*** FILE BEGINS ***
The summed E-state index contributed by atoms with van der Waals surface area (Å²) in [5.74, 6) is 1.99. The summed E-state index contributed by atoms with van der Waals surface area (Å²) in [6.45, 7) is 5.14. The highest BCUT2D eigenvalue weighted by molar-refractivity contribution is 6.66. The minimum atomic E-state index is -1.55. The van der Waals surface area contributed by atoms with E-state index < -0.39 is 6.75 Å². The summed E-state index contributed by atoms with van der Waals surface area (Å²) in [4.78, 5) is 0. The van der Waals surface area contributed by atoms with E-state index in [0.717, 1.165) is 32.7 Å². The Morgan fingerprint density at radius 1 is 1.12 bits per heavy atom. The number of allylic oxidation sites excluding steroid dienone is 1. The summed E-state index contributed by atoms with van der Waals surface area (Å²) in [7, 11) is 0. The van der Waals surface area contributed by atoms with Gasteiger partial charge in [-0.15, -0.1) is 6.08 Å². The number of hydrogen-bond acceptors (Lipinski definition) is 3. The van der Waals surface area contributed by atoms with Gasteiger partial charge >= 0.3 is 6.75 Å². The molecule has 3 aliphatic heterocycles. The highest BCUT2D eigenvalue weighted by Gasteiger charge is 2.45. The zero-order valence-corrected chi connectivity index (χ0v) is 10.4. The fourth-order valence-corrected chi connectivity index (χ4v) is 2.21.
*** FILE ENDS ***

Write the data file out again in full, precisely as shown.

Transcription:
The summed E-state index contributed by atoms with van der Waals surface area (Å²) in [5.74, 6) is 1.99. The summed E-state index contributed by atoms with van der Waals surface area (Å²) in [6.45, 7) is 5.14. The highest BCUT2D eigenvalue weighted by molar-refractivity contribution is 6.66. The minimum atomic E-state index is -1.55. The van der Waals surface area contributed by atoms with E-state index < -0.39 is 6.75 Å². The summed E-state index contributed by atoms with van der Waals surface area (Å²) in [4.78, 5) is 0. The van der Waals surface area contributed by atoms with E-state index in [0.717, 1.165) is 32.7 Å². The Morgan fingerprint density at radius 1 is 1.12 bits per heavy atom. The number of allylic oxidation sites excluding steroid dienone is 1. The summed E-state index contributed by atoms with van der Waals surface area (Å²) in [7, 11) is 0. The van der Waals surface area contributed by atoms with Gasteiger partial charge in [-0.15, -0.1) is 6.08 Å². The number of hydrogen-bond acceptors (Lipinski definition) is 3. The van der Waals surface area contributed by atoms with Gasteiger partial charge >= 0.3 is 6.75 Å². The molecule has 3 aliphatic heterocycles. The highest BCUT2D eigenvalue weighted by Gasteiger charge is 2.45. The zero-order valence-corrected chi connectivity index (χ0v) is 10.4. The fourth-order valence-corrected chi connectivity index (χ4v) is 2.21.